I am sitting outside on the steps in my backyard. It’s just dawn now. The sun’s rays are barely starting to touch the sky and change it’s colour.
I’ve been outside for an hour. I came out as soon as my alarm went of this morning. Lately, I have found my way out here most mornings. I will start off inside, reading and writing in the quiet of the still-slumbering house. But an ache begins to appear inside me shortly after I wake. The ache is one which makes me long to be out here – to feel the cool, damp morning air against my skin, and to listen to the breeze as it blows through the leaves of the poplar trees at the edge of my yard.
As the breeze blows through the leaves, it tricks my senses. The sound of the wind through the poplar leaves is the very same sound as when rain showers are sprinkling on damp pavement, pattering down drops in bursts of activity.
But it is clear this morning, not a cloud in the sky. A smile crosses my face at nature and her mischievous ways.
It was extremely dark when I first came outside. Tea in hand, I exited the house. There is very little light in my backyard when the sky is dark. The yard is fenced. My house sits on a corner lot, with a quiet street running down one side, and a lane down the other. There is a streetlight, but it is far down the lane, too far away for it’s light to have much impact on my yard. The house behind mine is for sale. It’s currently vacant, and dark itself also.
When I come outside at this hour, the dark feels overwhelming at first. The little child in me surfaces, “what if there are monsters?”, I ask myself. I cannot see into all the shadows, I don’t know what is making all the peculiar noises I hear.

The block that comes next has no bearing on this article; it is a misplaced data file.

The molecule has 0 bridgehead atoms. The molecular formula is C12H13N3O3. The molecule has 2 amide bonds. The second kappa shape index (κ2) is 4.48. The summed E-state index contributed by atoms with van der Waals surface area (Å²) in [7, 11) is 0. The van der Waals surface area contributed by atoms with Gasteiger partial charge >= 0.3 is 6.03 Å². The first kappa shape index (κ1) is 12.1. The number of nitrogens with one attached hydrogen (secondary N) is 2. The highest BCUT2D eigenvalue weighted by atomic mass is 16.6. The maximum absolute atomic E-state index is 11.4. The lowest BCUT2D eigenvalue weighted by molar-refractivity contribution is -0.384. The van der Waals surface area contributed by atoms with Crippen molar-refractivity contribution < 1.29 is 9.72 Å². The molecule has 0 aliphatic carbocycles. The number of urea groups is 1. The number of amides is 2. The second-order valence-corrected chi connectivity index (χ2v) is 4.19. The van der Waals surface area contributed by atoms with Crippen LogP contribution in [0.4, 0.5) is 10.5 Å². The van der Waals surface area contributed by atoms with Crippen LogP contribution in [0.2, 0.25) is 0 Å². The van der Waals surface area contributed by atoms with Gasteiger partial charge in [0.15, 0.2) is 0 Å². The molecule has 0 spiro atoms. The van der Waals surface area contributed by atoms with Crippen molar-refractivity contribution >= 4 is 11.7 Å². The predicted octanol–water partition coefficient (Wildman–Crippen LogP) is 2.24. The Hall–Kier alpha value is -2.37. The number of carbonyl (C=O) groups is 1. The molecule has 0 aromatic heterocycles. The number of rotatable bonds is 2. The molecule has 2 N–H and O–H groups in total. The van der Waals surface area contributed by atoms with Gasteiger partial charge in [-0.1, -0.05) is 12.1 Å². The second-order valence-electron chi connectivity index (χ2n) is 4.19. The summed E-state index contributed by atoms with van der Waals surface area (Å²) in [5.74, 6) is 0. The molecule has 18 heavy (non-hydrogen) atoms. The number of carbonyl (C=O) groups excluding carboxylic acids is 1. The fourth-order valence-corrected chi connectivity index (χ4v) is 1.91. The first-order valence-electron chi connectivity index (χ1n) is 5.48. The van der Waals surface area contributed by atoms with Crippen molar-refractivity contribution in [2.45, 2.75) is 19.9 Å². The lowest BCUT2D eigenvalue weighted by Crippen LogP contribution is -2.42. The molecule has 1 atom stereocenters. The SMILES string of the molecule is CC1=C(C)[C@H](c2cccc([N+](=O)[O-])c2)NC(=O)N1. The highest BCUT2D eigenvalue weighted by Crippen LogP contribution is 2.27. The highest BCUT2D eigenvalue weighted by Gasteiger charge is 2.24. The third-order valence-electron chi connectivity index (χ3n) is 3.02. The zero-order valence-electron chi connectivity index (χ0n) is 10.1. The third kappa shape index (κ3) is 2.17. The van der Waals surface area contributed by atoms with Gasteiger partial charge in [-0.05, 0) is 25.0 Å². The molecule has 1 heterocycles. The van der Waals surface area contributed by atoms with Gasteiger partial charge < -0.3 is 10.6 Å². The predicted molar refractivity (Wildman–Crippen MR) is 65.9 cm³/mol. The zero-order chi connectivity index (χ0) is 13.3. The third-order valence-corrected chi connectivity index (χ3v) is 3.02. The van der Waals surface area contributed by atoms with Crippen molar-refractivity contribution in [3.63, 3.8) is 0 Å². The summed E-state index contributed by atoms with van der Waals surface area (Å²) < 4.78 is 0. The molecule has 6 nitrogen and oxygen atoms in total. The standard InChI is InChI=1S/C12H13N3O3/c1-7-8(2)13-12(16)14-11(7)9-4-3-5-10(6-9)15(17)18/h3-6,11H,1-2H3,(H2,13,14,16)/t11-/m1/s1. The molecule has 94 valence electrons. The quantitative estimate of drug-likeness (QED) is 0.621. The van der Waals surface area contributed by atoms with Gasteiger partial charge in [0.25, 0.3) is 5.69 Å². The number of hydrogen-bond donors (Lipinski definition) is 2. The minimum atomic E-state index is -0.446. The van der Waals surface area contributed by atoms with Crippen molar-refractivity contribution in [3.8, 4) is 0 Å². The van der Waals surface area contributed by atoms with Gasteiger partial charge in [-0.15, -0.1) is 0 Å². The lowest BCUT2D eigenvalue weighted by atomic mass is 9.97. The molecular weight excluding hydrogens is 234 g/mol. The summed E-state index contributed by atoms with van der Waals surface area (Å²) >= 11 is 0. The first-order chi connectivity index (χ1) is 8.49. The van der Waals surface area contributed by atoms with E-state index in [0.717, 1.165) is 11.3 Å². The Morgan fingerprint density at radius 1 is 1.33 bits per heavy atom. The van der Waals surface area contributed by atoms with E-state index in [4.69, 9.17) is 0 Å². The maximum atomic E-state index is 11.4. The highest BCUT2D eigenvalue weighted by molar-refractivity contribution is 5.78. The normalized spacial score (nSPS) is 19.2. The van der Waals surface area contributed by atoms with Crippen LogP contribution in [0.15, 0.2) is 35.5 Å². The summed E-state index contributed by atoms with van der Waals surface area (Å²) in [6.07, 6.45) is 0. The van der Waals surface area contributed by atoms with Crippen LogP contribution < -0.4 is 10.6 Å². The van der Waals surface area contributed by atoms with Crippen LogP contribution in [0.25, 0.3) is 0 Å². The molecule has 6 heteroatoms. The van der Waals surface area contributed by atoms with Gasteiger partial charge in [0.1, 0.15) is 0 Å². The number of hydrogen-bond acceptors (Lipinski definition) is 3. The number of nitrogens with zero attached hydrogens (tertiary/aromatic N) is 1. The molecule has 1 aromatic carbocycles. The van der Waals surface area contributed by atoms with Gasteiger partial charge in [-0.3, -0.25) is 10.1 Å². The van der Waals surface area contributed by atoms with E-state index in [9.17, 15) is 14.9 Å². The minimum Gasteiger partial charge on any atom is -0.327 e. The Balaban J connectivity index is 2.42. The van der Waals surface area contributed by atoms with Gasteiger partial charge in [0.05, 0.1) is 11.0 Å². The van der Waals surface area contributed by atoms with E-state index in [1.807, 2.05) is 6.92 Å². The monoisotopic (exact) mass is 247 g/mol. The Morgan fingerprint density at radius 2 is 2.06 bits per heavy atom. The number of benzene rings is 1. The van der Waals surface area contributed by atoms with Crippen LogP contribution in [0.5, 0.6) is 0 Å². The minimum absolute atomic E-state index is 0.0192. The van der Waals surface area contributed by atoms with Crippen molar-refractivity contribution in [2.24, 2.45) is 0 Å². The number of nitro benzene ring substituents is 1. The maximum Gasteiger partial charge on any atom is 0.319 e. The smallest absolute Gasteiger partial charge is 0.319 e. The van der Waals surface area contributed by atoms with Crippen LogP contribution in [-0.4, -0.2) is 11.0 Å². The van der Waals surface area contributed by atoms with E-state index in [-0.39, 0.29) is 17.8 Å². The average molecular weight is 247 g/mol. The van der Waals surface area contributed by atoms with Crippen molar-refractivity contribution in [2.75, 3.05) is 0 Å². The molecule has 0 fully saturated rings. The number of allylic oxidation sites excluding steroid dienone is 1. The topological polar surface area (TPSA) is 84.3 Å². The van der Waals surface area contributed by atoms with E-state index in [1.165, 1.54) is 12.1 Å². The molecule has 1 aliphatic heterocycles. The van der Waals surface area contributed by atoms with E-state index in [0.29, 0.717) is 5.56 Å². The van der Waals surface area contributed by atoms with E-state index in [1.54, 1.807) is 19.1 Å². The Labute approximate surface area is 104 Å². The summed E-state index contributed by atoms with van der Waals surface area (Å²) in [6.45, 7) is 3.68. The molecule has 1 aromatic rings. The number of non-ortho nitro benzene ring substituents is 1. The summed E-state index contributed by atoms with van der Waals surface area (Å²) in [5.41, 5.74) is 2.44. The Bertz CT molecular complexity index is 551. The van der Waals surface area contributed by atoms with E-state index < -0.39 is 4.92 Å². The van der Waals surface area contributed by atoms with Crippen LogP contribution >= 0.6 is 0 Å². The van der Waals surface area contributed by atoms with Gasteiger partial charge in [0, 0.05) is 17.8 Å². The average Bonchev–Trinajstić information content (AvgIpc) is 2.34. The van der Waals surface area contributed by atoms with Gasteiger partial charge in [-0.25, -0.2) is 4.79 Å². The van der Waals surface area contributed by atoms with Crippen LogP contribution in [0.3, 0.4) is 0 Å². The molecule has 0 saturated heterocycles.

I sit on the steps with my back leaned up against the house and let my senses come alive. It is interesting to me that when I have to be less dependent on my eyes because of the the dark, how strongly my other senses are heightened and respond – I breathe in the fresh, cool air. It smells damp and of earth. And like dew drops. Goosebumps raise slightly on my arms as it’s coolness laps against my skin.
Night activity, and the sounds which accompany it are all around me still. Two owls were perched on the power lines behind my house when I first came out. Their silhouettes were distinctive, as were the soft hooting noises they were making. I can hear crickets chirping far off in the fields which surround town. That sound will stop soon, to be replaced by the sound of the birds singing to each other from the trees.
Whenever I come outside at this hour my eyes first scan the yard and the shadows, but then instinctively want to look up. On a morning like this morning, when there are no clouds at all, the sky is beautiful. It is black as ink, with pinpricks of bright light sprinkled across it, scattered across the sky like freckles across the face of a child. The brightest stars shine down, immediately demanding my attention, and I notice. And I appreciate. They are beautiful.
What is interesting to me again though, is what my eyes see as they grow accustomed to the dark. They slowly acclimate to the dim light. The unknown shadows in the yard become objects again: There is the firepit, I can see the round shape and the gray stone; there is the sandbox with trucks piled high; there is the lawnmower, I should have put that away in the shed, yesterday.
My eyes begin to see details on the things around me more clearly the longer I sit in the dark.